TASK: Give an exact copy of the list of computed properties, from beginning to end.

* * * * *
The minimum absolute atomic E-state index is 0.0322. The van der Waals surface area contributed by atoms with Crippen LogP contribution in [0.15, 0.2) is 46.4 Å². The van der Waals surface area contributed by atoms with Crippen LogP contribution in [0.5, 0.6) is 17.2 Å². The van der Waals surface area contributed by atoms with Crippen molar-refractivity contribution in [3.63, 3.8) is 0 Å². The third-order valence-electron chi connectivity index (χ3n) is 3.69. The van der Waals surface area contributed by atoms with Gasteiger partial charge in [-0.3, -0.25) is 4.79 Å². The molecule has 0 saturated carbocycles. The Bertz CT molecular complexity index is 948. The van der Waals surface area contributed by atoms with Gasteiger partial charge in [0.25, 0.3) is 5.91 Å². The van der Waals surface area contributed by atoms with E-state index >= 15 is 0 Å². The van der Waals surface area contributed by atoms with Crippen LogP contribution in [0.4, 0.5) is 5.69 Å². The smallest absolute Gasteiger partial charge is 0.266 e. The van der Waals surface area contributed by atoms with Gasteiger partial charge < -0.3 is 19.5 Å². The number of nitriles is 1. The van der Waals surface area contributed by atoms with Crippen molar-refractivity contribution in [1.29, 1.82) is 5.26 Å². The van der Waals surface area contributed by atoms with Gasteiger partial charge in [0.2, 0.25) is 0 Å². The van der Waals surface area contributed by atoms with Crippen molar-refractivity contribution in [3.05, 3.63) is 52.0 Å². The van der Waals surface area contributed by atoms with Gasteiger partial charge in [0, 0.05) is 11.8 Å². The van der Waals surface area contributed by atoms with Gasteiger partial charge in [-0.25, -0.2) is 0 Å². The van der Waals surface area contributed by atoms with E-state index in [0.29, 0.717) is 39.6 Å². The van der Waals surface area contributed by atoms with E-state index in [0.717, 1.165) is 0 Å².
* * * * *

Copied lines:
The minimum absolute atomic E-state index is 0.0322. The van der Waals surface area contributed by atoms with Crippen LogP contribution in [0.15, 0.2) is 46.4 Å². The van der Waals surface area contributed by atoms with Crippen LogP contribution in [0.5, 0.6) is 17.2 Å². The van der Waals surface area contributed by atoms with Crippen molar-refractivity contribution in [3.63, 3.8) is 0 Å². The third-order valence-electron chi connectivity index (χ3n) is 3.69. The van der Waals surface area contributed by atoms with Gasteiger partial charge in [-0.3, -0.25) is 4.79 Å². The molecule has 0 saturated carbocycles. The Bertz CT molecular complexity index is 948. The van der Waals surface area contributed by atoms with Gasteiger partial charge in [0.25, 0.3) is 5.91 Å². The van der Waals surface area contributed by atoms with E-state index >= 15 is 0 Å². The van der Waals surface area contributed by atoms with Crippen LogP contribution in [0.4, 0.5) is 5.69 Å². The smallest absolute Gasteiger partial charge is 0.266 e. The van der Waals surface area contributed by atoms with Gasteiger partial charge < -0.3 is 19.5 Å². The number of nitriles is 1. The van der Waals surface area contributed by atoms with Crippen molar-refractivity contribution in [1.29, 1.82) is 5.26 Å². The van der Waals surface area contributed by atoms with Gasteiger partial charge in [0.2, 0.25) is 0 Å². The van der Waals surface area contributed by atoms with Crippen molar-refractivity contribution in [3.05, 3.63) is 52.0 Å². The van der Waals surface area contributed by atoms with Gasteiger partial charge in [0, 0.05) is 11.8 Å². The van der Waals surface area contributed by atoms with Gasteiger partial charge in [-0.25, -0.2) is 0 Å². The van der Waals surface area contributed by atoms with E-state index in [0.29, 0.717) is 39.6 Å². The van der Waals surface area contributed by atoms with E-state index in [0.717, 1.165) is 0 Å².